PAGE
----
• Amtrak ACS-64 Sprinter Discussion

  • Discussion related to Amtrak also known as the National Railroad Passenger Corp.
Discussion related to Amtrak also known as the National Railroad Passenger Corp.

Moderators: GirlOnTheTrain, mtuandrew, Tadman

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  by gokeefe
 
I guess my question would be about effects of lost contact and surges on the transformers. Sure the arcing stabilizes the current but if there are frequent (but extremely brief) power surges then what effect does that have on the transformer? Does the transformer even have enough time to completely discharge all current and then recharge? Perhaps it does given that there is arcing taking place ...
  by rvlch
 
gokeefe wrote: Sat Apr 18, 2020 9:14 pm I was thinking about that and wondering if perhaps rough track conditions create momentary surges in the electrical systems onboard.
It would seem to this speculator that if vibration is the culprit cause the effect would more likely be unanticipated levels of mechanical stress impacting transformer internals, either electrical connections or mechanical structures.
  by gokeefe
 
I was wondering about vibration in that sense as well but given the damping actions of the suspension I found to really hard to believe that it would be severe enough to cause problems all by itself. Combined with electrical surges on the other hand seemed more realistic.
  by Martin Baumann
 
Are 601 and 627 permanently retired?
  by STrRedWolf
 
Martin Baumann wrote: Thu Sep 17, 2020 8:59 am Are 601 and 627 permanently retired?
Given that they were in accidents? Yes.
  by gokeefe
 
Says a lot about the punch that cantenary fed electric traction can pack ...

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  by typesix
 
GE E-60 had a peak of 10,000 hp from 0 to 30 mph and 6000 hp continuous, according to Trains with GE supplied info. The GG1 had a peak of 8,000- 9,000 peak hp according to various sources. When the AEM-7 started to be used, it was noted in at least one Trains article that the GG1 could accelerate an equivalent size train faster because of its higher peak hp during acceleration.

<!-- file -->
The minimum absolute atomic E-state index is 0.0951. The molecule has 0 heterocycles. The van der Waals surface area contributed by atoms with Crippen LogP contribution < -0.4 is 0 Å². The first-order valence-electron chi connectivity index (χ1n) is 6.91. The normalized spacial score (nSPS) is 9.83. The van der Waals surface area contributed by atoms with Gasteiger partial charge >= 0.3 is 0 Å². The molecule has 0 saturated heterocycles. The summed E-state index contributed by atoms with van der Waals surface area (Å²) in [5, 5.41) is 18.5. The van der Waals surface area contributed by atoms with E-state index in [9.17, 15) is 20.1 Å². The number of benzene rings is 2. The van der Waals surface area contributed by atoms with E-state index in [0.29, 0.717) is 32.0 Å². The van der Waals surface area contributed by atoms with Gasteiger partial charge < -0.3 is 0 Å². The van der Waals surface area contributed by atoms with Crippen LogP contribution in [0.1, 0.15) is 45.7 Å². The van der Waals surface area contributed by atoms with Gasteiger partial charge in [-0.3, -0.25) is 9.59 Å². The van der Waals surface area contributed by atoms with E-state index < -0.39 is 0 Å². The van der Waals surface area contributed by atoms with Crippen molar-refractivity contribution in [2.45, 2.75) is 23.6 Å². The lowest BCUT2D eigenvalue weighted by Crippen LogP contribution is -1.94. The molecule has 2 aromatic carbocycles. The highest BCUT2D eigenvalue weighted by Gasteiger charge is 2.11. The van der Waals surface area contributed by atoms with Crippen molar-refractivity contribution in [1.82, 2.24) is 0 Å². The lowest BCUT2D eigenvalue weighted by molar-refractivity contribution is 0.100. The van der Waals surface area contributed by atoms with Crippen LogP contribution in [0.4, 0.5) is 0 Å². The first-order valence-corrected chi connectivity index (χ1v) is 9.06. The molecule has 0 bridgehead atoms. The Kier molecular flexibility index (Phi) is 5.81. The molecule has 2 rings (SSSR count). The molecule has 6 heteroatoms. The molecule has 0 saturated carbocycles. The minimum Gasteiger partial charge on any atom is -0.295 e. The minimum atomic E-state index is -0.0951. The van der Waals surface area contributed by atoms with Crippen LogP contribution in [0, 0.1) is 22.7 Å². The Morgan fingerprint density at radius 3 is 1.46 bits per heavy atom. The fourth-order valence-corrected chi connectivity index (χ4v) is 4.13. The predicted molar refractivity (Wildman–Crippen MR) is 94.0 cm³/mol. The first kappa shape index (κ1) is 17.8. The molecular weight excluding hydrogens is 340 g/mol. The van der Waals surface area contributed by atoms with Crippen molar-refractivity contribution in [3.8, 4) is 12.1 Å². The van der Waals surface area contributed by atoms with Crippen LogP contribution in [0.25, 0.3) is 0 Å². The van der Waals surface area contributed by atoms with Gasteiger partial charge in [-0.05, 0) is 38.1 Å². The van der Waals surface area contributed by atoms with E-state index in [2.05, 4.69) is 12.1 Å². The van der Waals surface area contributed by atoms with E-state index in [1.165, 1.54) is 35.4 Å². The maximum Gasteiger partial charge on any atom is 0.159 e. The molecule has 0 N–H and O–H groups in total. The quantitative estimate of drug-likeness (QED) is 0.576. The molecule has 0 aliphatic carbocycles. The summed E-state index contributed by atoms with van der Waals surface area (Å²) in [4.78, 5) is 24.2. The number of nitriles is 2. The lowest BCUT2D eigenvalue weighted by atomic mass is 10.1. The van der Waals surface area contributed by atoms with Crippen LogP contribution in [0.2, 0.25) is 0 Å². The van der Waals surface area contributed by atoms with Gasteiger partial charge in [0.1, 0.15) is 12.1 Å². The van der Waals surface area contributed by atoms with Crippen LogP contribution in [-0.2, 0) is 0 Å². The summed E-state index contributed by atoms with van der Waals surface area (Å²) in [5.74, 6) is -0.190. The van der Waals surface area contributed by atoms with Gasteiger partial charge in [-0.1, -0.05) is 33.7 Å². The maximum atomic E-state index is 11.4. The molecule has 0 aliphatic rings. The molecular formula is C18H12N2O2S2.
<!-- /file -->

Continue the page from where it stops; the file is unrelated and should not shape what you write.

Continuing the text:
by mtuandrew
 
And the EMD GM10B had 10,000 hp on tap. Only one was ever built though, and it was scrapped in the early 1980s when Conrail shut off their electric lines.

EDIT: but you’re right in that the ACS-64 is the most powerful four-axle locomotive ever on American rails.
  by west point
 
If you think that arcing is benign --. Had a VHF radio aabout 5 miles away and the arcing would cause a brief static on the radio sounding much like a welder . Viewing the flash and static was simulstantenously..
  by gokeefe
 

mtuandrew wrote:EDIT: but you’re right in that the ACS-64 is the most powerful four-axle locomotive ever on American rails.
This begs the question of how this is being done ... Are they making better use of available current or are they drawing more current?

I'm guessing they are probably just more efficient but I have to wonder if Siemens just built a unit that found a better way to draw max amps at all load levels within NEC system tolerances.

I suppose this is a question of efficiency in propulsion (traction motors and power supply components) vs. efficiency in electrical supply (power supply components and power management software).



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  by Marcop23
 
typesix wrote: Fri Sep 18, 2020 8:55 am GE E-60 had a peak of 10,000 hp from 0 to 30 mph and 6000 hp continuous, according to Trains with GE supplied info.
Interestingly, a ACS-64 will probably have a much lower horsepower rating at low speeds, since the power is limited by the maximum adhesion below ~45 mph. Therefore, the 6.4 MW can only be reached going 45 mph or faster.

The E-60 was much heavier, almost twice the weight, resulting in a higher maximum adhesion.
  by gokeefe
 
Nice to remember that lighter isn't always better!

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